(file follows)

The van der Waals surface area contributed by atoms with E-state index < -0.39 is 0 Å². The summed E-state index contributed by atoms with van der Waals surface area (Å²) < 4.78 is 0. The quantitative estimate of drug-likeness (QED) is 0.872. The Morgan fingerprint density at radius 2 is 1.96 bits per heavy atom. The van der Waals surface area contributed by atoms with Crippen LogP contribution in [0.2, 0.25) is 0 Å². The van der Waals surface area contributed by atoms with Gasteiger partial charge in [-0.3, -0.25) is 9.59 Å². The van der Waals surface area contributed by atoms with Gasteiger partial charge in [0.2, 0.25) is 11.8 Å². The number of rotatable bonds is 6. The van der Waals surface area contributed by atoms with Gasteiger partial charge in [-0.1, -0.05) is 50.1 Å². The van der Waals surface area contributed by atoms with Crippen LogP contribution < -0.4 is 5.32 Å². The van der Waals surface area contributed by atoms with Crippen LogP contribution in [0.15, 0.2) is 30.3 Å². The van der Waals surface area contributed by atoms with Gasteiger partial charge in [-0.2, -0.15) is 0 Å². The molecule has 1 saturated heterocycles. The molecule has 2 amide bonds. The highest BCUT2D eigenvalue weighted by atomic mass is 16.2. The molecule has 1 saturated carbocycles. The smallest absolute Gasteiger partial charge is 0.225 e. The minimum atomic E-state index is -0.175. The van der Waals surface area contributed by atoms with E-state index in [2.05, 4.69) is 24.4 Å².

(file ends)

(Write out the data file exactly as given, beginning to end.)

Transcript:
The van der Waals surface area contributed by atoms with E-state index < -0.39 is 0 Å². The summed E-state index contributed by atoms with van der Waals surface area (Å²) < 4.78 is 0. The quantitative estimate of drug-likeness (QED) is 0.872. The Morgan fingerprint density at radius 2 is 1.96 bits per heavy atom. The van der Waals surface area contributed by atoms with Crippen LogP contribution in [0.2, 0.25) is 0 Å². The van der Waals surface area contributed by atoms with Gasteiger partial charge in [-0.3, -0.25) is 9.59 Å². The van der Waals surface area contributed by atoms with Gasteiger partial charge in [0.2, 0.25) is 11.8 Å². The number of rotatable bonds is 6. The van der Waals surface area contributed by atoms with Gasteiger partial charge in [-0.1, -0.05) is 50.1 Å². The van der Waals surface area contributed by atoms with Crippen LogP contribution < -0.4 is 5.32 Å². The van der Waals surface area contributed by atoms with Crippen LogP contribution in [0.15, 0.2) is 30.3 Å². The van der Waals surface area contributed by atoms with Gasteiger partial charge in [-0.2, -0.15) is 0 Å². The molecule has 1 saturated heterocycles. The molecule has 2 amide bonds. The highest BCUT2D eigenvalue weighted by atomic mass is 16.2. The molecule has 1 saturated carbocycles. The smallest absolute Gasteiger partial charge is 0.225 e. The minimum atomic E-state index is -0.175. The van der Waals surface area contributed by atoms with E-state index in [2.05, 4.69) is 24.4 Å².